Marvel Movie Mayhem: 20 Crazy Plot Holes In The MCU, Explained

The last decade has brought us a king’s ransom in superhero movies, especially from the Marvel Cinematic Universe (or the MCU as the very busy among us call it). About as loyal to the source material as any other film adaptation has ever been, the MCU has brought to life all the colorful characters so many of us grew up reading about, updated for today’s modern world and streamlined so as to be not quite as goofy. Critics and fans alike have lined up around the block to heap praise as well as large sums of cash onto Marvel Studios for producing quality films that are fun to watch without appealing to the lowest common denominator.

Yes, but are they good movies? Despite what Ethan Hawke might think, the MCU has achieved and maintains a high standard of production, cranking out quality films the same way CBR cranks out quality lists. However, they are by no means infallible, and so they too fall prey to plot holes, slips in continuity, and other technical gaffes. Even so, a lot of this goof-ups are rather easily explained. In the old days of Marvel Comics letters pages, sharp-eyed readers would write in with not only the identification of an error but an explanation as to what could have gone wrong. They would then be awarded with a No-Prize for their valiant efforts in assisting Marveldom at large. It just so happens that we here at CBR have a lot of empty picture frames with which to fill with said No-Prizes, so you’re very welcome, Marvel!


Thor Bifrost

In 2011’s Thor, Loki plots to destroy Jotunheim using the rainbow bridge Bifrost, but Thor destroys it rather than see it used as a weapon, even if it means he may never see his romantic subplot with Dr. Jane Foster proceed any further. However, before you can say Walt Simonson, the bridge is all back together with a fresh coat of rainbow just in time for 2013’s Thor: The Dark World, with nary an explanation as to how.

There were actually hours of footage shot covering all the Asgardian city council meetings and construction company bidding wars, explaining in excruciating detail how this important piece of infrastructure came to be repaired, but it was cut when it did not test well with test audiences.


Eagle-eyed viewers of Thor spotted the unmistakable form of the Infinity Gauntlet, complete with all six Infinity Stones. However, as the events of the MCU begin to unfold and Thanos’ quest to bring the Stones together in order to free up some parking in the universe becomes more clear, viewers were like, "What gives?"

There is an attempt in Thor: Ragnarok to explain it as a fake, but there’s more to it than is shown: Odin actually bought this Infinity Gauntlet in a subway station while visiting New York City in the 1970s, from a very enterprising young man who even included a certificate of authenticity (also fake). The scene was cut when it was felt the gritty ‘70s New York sequence was “too Daredevil.” Okay, none of that is true, but it explains the situation much better than Marvel did!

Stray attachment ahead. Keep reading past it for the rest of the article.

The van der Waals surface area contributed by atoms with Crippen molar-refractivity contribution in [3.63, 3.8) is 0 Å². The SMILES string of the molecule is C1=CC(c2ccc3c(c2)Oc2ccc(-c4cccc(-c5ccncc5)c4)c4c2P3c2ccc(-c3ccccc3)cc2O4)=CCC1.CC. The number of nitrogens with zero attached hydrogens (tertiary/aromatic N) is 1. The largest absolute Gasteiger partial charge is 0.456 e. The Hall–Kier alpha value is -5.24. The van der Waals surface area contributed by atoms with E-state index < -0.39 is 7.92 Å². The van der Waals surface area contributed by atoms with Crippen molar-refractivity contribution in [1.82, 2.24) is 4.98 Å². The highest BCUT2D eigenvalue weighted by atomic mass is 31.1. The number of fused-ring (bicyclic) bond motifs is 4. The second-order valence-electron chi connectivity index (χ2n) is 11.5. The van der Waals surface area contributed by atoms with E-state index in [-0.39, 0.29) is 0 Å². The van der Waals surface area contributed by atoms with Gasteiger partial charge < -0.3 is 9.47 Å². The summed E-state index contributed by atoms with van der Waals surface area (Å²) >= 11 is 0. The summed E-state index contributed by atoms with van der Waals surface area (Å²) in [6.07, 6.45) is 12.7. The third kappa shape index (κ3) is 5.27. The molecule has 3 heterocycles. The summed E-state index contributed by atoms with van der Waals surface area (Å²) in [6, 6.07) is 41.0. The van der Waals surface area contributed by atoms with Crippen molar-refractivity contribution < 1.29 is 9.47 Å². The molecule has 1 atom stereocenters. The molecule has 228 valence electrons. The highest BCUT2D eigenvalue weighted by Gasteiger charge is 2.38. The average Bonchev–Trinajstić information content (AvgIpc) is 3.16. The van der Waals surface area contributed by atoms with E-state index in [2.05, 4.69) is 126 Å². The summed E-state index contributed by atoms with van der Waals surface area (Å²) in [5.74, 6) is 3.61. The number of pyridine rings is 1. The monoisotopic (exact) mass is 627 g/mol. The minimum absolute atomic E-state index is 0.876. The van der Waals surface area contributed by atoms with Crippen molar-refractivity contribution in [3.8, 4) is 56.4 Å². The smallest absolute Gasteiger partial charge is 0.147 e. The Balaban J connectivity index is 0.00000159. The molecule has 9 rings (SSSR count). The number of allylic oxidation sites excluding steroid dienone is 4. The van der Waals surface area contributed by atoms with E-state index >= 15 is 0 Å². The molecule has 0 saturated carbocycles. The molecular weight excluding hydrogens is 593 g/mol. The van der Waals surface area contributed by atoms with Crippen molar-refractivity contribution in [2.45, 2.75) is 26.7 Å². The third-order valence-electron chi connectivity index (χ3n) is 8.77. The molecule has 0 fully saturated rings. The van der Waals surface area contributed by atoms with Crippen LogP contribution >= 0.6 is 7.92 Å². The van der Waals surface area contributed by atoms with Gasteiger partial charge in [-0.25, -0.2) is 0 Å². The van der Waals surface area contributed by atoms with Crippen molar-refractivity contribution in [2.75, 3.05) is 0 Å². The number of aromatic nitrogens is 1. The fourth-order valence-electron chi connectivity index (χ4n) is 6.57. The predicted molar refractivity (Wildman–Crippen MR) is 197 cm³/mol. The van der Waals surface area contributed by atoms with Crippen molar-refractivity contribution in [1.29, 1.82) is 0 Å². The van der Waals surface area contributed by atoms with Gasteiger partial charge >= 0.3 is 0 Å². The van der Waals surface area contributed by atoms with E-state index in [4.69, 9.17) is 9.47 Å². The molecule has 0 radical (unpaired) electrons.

In The Avengers, it is revealed that the Tesseract (or the Space Stone) and its neat little scepter is gifted to Loki from Thanos himself so that he may go to war with Earth’s mightiest heroes. If Thanos’ life-quest is to assemble all of the Infinity Stones, why would he give Loki, whose fight record is sub-average, use of the one Stone he already had?

Audiences are far too cynical these days. Avengers: Infinity War made one thing plain: Thanos is an altruist. Sure, he’s intent on wiping out 50% of the universe, but not because he’s a bad guy. He clearly saw something of himself in Loki — a young go-getter, just trying to get his first attempt at universal domination under his belt.


After the events of The Avengers, Thor makes a big deal about taking Loki and the Tesseract back to Asgard since justice works alphabetically. However, by the time we get to Captain America: The Winter Soldier, the scepter Loki used in the film, a powerful weapon unto itself, had fallen into the hands of HYDRA, adding another chore to the Avengers’ to-do list.

Why didn’t Thor save himself a trip? Anyone asking that question has never worked a warehouse job before. Things get misplaced all the time, and then add S.H.I.E.L.D. getting covertly taken over by its enemy agency, there’s no way anyone was doing inventory around then. Maybe if they paid these S.H.I.E.L.D. interns more, but that’s for another list entirely.


The events of Guardians of the Galaxy, Vol. 2 take place in 2014, within months of the first film. In the climax of that film, Ego the Living Planet activates the seedlings he’s planted across the universe, and they begin to consume the planets they inhabit. A whole town in Missouri is soon in mortal danger from this giant blue blobby thing, yet why have no Avengers assembled?

It’d be too easy to say no one really cares about towns in rural Missouri. The Avengers were probably too busy trying to get S.H.I.E.L.D.’s payroll on the phone to figure out what was going on with their checks, and S.H.I.E.L.D. was too busy getting destroyed from within by HYDRA. All’s well that ends well.


iron man 3 suit